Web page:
The Carbon Mineral Challenge is a worldwide hunt to find new carbon-bearing minerals by 2019. An estimated 145 such minerals remain undiscovered. Both professional and amateur geologists can get involved. This poster shows some recent discoveries:
Poster for the Carbon Mineral Challenge (click for full-res pdf)
Listed in the poster are:
Abellaite, NaPb2(CO3)2(OH) – photo: Matteo Chinellato
Above, as an experiment, is a diagram of geological eras and epochs, based on this Geological Society of America chart. The background image is from here. The diagram was constructed using fairly standard R, together with the XKCD font.
Geologists in Australia have discovered a new mineral, putnisite (photo above by P. Elliott, G. Giester, R. Rowe, and A. Pring).
Putnisite has the chemical formula SrCa4Cr8(CO3)8SO4(OH)16·25H2O. The chromium in the mineral is trivalent, so that’s 2 + 2×4 + 3×8 = 34 for cations and 2×8 + 2 + 16 = 34 for anions. See here for the crystal structure. Putnisite is quite soft, with a hardness of 1½–2 on the Mohs scale.
Related minerals include strontianite: SrCO3, celestine: SrSO4, and the purple stichtite: Mg6Cr2CO3(OH)16·4H2O, which was also discovered in Australia (photo below by Didier Descouens).
Putnisite was found at Lake Cowan, near Norseman, Western Australia, and was named after Münster-based mineralogists Andrew and Christine Putnis. The discovery was published earlier this year. Peter Elliott, the lead author of the paper, is a visiting research fellow in the School of Earth and Environmental Sciences at the University of Adelaide, as well as a research associate with the South Australian Museum.
I’m sure that the Museum would love a specimen for their collection (photo below), although the crystals of putnisite found so far are in fact almost microscopically small.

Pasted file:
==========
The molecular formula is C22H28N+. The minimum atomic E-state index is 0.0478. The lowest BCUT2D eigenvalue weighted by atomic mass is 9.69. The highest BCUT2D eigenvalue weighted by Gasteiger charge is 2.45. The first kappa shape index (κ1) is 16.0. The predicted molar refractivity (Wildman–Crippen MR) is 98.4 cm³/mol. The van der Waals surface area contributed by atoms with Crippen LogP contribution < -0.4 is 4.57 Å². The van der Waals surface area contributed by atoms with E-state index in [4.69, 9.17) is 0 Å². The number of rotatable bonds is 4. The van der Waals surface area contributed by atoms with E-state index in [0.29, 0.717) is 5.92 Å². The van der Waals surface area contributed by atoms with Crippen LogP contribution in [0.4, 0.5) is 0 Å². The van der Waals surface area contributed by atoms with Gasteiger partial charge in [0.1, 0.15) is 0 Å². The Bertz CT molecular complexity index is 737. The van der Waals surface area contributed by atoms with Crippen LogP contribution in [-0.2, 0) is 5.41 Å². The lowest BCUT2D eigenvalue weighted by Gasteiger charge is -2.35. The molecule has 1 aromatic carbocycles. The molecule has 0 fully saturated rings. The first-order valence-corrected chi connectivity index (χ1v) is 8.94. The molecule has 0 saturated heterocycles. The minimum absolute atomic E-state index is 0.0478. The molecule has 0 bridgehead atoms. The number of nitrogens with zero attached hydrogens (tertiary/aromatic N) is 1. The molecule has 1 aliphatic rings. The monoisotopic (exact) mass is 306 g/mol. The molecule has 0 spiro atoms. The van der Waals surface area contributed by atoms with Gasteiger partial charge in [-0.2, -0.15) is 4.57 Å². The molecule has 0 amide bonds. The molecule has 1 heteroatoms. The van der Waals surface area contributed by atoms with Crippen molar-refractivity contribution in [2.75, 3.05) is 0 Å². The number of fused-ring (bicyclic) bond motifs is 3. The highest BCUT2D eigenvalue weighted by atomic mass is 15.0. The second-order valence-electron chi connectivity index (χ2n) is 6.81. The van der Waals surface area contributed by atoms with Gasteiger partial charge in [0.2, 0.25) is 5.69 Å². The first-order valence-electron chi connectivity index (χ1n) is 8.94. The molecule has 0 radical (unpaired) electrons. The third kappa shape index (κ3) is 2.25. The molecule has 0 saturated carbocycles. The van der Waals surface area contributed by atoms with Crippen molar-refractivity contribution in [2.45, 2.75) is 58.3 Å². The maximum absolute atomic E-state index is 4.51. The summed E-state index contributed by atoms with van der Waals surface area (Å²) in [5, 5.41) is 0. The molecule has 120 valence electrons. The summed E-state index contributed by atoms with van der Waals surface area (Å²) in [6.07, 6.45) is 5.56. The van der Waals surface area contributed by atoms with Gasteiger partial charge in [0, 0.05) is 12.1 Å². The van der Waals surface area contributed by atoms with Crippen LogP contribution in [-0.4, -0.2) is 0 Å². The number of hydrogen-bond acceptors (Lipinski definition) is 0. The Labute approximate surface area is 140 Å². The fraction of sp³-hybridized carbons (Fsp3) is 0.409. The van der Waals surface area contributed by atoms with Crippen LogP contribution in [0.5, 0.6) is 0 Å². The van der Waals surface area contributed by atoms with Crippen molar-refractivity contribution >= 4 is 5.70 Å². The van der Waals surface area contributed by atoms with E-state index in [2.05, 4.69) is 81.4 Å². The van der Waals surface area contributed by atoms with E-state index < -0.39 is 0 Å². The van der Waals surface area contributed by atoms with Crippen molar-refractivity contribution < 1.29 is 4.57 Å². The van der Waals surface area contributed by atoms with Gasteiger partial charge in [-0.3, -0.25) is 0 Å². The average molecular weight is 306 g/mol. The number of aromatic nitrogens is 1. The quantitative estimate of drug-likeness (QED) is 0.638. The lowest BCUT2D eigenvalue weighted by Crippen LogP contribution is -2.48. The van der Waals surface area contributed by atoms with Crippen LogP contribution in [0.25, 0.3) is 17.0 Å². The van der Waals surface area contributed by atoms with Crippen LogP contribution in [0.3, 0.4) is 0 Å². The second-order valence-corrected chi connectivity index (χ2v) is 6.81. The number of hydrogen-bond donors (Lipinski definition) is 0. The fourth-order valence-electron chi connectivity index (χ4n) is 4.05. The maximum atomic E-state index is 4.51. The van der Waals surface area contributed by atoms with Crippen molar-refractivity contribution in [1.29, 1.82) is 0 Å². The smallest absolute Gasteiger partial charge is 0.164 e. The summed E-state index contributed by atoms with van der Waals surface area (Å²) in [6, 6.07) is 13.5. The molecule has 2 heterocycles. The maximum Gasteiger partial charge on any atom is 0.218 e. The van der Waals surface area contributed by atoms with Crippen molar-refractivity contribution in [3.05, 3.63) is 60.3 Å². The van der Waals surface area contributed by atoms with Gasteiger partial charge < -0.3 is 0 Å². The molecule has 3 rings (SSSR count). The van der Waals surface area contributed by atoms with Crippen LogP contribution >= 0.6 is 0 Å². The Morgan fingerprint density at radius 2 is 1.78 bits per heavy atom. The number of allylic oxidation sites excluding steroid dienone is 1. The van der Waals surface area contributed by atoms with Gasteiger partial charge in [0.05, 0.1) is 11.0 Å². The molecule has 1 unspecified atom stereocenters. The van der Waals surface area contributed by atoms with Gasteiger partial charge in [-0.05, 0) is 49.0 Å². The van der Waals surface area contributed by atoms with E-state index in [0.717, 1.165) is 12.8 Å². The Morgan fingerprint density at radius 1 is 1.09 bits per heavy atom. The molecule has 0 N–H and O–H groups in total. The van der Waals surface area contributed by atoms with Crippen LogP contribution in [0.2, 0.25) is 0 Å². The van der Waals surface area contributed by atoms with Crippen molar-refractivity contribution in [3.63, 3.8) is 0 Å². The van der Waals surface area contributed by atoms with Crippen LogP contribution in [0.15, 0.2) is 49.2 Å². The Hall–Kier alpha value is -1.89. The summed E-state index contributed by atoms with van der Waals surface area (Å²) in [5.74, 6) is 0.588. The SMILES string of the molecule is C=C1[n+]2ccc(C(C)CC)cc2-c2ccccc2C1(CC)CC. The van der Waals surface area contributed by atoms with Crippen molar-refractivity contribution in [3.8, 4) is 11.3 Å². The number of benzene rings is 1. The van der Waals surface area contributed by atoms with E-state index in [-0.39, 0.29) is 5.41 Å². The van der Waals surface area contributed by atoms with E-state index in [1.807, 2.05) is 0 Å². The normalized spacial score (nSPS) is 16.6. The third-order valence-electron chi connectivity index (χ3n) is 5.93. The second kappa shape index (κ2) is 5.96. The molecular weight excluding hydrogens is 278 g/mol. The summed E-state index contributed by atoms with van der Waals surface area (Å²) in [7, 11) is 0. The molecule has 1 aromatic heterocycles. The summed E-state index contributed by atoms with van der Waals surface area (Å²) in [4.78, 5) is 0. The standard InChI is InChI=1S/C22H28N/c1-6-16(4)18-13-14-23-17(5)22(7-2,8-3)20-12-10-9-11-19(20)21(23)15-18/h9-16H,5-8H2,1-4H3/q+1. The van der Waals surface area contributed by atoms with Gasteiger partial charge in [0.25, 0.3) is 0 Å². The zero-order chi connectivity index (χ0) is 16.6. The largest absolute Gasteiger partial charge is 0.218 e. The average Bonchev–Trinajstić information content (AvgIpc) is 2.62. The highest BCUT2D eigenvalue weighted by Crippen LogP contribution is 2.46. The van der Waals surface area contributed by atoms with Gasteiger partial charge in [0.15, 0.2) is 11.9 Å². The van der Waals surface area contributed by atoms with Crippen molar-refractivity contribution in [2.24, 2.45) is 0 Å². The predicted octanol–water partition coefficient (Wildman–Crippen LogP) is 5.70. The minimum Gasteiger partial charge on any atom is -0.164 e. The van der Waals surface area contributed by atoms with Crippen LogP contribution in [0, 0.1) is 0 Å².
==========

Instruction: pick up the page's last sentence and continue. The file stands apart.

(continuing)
The International Geophysical Year (actually a year and a half, from July 1957 to December 1958) saw the beginning of the “space race,” and the collection of a huge amount of valuable data. The science books I grew up with as a child were constantly referring to the results of the event.
The IGY, as it was abbreviated, included several solar eclipses (23 Oct 57, 19 Apr 58, 12 Oct 58) as well as the record-breaking solar maximum of 1957/58. In fact, February 11, 1958 turned out to be a very good night for Aurora chasers.
The IGY incorporated, among other activities:
Perhaps the world can use more collaborative efforts like the IGY.
Zalzala Jazeera (“Earthquake Island”), shown in the satellite image above, is a new island formed off the coast of Pakistan by the 2013 Pakistan earthquake. Such islands are not a new phenomenon: Surtsey, off Iceland, is perhaps the best-known example.
Maps of Pakistan will need to be updated, until the tiny (about 150m wide, by my analysis of the photograph) island is eventually lost to erosion.
See “Bad Astronomy” at Slate for more images and information. The image below is from the Pakistani National Institute of Oceanography, via NASA (who are currently offline, due to the US federal government shutdown):